Seahawks, 49ers ready to put up or….

Seattle Seahawks (Courtesy)
Seattle Seahawks (Courtesy)

SEATTLE – Seahawks defensive tackle Brandon Mebane is certain of one thing that will happen when Seattle plays host to the San Francisco 49ers on tonight.

“Everybody talk,” he said with a little laugh, needing two words to encapsulate the heavy and raw emotions sure to manifest themselves when the two teams that many expect to battle for the NFC West crown, if not the NFC itself, face off for the first time this season.

The highly anticipated game serves as Seattle’s home opener after a 12-7 victory to kick off the season last week at Carolina.

“It’ll be a lot of hype, of course,” Mebane said. “But you’ve still got to play football at the end of the day.”

So in the few moments when the on-field talking subsides, here are three questions that could decide the outcome:

How will the Seahawks defend San Francisco’s two-headed receiving monster of Anquan Boldin and Vernon Davis? The 49ers might have one of the biggest playbooks in the NFL, but there aren’t a lot of secrets to what they want to do on offense – run the ball to set up passes to Davis and Boldin, who was acquired in the offseason from the Super Bowl champion Baltimore Ravens.

The two combined to catch 19 of Colin Kaepernick’s 27 completions in the 34-28 victory last week over Green Bay, when Kaepernick threw for 412 yards.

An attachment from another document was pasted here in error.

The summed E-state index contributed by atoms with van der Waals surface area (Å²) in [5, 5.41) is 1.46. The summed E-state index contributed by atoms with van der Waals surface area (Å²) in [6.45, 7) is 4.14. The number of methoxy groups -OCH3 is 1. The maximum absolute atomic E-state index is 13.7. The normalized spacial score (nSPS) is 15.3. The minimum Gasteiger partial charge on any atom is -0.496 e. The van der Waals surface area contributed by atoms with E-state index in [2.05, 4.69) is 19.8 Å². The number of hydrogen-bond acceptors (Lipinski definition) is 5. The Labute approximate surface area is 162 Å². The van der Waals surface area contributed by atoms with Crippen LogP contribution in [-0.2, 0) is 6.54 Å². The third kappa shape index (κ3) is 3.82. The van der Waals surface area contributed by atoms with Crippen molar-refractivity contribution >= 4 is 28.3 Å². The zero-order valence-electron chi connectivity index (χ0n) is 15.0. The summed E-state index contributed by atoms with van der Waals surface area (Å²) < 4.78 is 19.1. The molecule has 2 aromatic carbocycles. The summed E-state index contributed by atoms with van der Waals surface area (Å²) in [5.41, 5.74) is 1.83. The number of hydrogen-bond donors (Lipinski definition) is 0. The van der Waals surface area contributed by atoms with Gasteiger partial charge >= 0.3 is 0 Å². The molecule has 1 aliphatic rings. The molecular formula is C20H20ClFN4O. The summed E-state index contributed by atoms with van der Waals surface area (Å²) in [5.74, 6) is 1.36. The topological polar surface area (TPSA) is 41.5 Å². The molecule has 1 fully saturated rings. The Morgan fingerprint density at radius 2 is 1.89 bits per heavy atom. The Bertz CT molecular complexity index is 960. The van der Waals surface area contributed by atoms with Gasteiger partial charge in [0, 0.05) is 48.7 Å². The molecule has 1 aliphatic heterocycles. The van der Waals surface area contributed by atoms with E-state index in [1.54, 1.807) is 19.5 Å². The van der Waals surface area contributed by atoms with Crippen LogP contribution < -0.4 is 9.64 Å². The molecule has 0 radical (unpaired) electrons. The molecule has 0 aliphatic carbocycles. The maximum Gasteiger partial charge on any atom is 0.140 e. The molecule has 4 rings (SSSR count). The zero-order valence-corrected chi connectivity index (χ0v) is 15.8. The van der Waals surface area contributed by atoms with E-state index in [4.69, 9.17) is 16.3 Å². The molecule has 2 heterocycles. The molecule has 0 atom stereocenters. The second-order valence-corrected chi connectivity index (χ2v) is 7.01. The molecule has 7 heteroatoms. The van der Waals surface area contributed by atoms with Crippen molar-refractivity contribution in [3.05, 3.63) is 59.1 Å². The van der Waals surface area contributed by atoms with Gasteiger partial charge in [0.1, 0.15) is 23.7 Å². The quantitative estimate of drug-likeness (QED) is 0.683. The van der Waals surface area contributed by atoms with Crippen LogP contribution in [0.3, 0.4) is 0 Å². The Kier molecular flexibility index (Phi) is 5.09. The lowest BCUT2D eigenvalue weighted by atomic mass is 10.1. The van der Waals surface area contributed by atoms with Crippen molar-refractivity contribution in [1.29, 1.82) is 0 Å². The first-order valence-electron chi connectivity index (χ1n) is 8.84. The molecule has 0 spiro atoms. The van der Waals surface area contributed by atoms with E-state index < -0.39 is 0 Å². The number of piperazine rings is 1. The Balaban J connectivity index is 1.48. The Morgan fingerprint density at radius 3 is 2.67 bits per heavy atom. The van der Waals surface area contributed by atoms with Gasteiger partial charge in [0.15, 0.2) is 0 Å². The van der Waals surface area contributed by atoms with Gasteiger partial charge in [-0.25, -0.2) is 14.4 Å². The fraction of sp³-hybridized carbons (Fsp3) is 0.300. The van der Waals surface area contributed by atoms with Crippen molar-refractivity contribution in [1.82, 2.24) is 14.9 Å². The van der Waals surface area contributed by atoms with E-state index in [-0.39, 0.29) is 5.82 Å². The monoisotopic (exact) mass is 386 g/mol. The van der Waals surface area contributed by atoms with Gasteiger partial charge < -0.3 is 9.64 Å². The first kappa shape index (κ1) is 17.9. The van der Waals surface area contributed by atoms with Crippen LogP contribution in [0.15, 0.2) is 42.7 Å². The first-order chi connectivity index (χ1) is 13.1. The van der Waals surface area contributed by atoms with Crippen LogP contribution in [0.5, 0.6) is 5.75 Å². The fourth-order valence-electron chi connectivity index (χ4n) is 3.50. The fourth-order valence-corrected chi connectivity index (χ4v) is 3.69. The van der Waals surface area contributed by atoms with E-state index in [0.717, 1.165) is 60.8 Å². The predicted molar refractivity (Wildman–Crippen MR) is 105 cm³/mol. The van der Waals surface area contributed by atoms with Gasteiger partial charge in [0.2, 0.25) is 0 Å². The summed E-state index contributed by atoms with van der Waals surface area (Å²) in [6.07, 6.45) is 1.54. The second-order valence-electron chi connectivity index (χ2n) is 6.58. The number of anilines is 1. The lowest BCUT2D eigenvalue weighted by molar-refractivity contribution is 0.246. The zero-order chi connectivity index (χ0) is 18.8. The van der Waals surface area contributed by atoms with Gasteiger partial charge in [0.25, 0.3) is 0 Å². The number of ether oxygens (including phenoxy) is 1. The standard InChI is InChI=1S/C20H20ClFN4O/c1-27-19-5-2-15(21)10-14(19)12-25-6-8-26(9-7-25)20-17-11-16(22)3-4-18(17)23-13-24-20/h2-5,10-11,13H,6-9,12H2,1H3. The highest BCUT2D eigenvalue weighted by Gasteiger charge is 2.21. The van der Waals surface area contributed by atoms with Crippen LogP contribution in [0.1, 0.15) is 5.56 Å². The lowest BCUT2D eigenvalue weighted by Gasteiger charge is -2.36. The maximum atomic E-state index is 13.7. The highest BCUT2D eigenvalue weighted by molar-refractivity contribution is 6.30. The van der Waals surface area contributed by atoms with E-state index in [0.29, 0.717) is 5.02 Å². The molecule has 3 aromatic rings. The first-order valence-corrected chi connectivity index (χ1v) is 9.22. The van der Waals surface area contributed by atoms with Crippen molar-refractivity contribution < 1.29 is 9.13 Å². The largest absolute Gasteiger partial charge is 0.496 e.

Each is a tough matchup because of their size – Boldin is 6-foot-1, 220 pounds, and Davis is 6-3, 250.

Seattle likely will be without starting cornerback Brandon Browner because of a hamstring injury, replaced by Walter Thurmond, who at 5-11 is 5 inches shorter than Browner.

Seattle doesn’t move its corners to match up with specific receivers, so multiple defenders will get their shot at Boldin.

“He’s a physical receiver who can use his body to push away smaller cornerbacks,” Seattle safety Earl Thomas said.

Can the Seahawks take advantage of San Francisco’s secondary? The 49ers, whose secondary is the weakest part of a stout defense, allowed 333 passing yards and three touchdowns last week against Green Bay’s Aaron Rodgers.

Seattle’s Russell Wilson threw for a career-high 320 yards against Carolina, in a game in which he was forced to throw a lot with the running game often stagnant.

Wilson did a lot of his damage on play-action passes, and Seattle will have to get the running game going more smoothly to set up those attempts. The Seahawks had 70 yards rushing against the Panthers.

“We want to be tough and physical and make sure that that’s present every game week and we go after it,” Seattle coach Pete Carroll said. “So it’s hugely important this week. Somehow we made it through last week without running the football very well and we can’t do that (again).”

Seattle will try to open up some running room for Marshawn Lynch, who has three consecutive 100-yard running games against the 49ers.

Can the 49ers handle the noise? When Seattle beat the 49ers last year 42-13, it was the sixth career start for Kaepernick, and he seemed flustered by the atmosphere. San Francisco had to call two timeouts on offense early in the game and also got two delay-of-game penalties.

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